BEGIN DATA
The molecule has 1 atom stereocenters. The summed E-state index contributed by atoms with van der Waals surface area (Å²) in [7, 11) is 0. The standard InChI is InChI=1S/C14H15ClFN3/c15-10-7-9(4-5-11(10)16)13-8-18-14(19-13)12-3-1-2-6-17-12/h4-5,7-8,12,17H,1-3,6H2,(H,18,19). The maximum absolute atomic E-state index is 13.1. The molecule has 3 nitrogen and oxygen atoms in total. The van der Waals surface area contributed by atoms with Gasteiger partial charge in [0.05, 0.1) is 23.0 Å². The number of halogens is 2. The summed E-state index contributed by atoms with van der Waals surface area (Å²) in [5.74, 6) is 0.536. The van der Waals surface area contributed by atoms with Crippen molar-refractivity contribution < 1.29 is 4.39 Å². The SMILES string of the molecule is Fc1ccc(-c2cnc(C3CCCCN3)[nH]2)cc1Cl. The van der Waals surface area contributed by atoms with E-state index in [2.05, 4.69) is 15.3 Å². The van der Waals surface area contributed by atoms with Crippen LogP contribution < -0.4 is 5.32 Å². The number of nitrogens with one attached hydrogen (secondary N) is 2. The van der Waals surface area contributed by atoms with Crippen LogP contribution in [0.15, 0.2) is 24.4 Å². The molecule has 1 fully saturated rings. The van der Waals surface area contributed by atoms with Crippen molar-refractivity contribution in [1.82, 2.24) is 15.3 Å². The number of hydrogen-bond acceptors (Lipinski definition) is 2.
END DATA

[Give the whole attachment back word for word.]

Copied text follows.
The molecule has 1 atom stereocenters. The summed E-state index contributed by atoms with van der Waals surface area (Å²) in [7, 11) is 0. The standard InChI is InChI=1S/C14H15ClFN3/c15-10-7-9(4-5-11(10)16)13-8-18-14(19-13)12-3-1-2-6-17-12/h4-5,7-8,12,17H,1-3,6H2,(H,18,19). The maximum absolute atomic E-state index is 13.1. The molecule has 3 nitrogen and oxygen atoms in total. The van der Waals surface area contributed by atoms with Gasteiger partial charge in [0.05, 0.1) is 23.0 Å². The number of halogens is 2. The summed E-state index contributed by atoms with van der Waals surface area (Å²) in [5.74, 6) is 0.536. The van der Waals surface area contributed by atoms with Crippen molar-refractivity contribution < 1.29 is 4.39 Å². The SMILES string of the molecule is Fc1ccc(-c2cnc(C3CCCCN3)[nH]2)cc1Cl. The van der Waals surface area contributed by atoms with E-state index in [2.05, 4.69) is 15.3 Å². The van der Waals surface area contributed by atoms with Crippen LogP contribution < -0.4 is 5.32 Å². The number of nitrogens with one attached hydrogen (secondary N) is 2. The van der Waals surface area contributed by atoms with Crippen LogP contribution in [0.15, 0.2) is 24.4 Å². The molecule has 1 fully saturated rings. The van der Waals surface area contributed by atoms with Crippen molar-refractivity contribution in [1.82, 2.24) is 15.3 Å². The number of hydrogen-bond acceptors (Lipinski definition) is 2.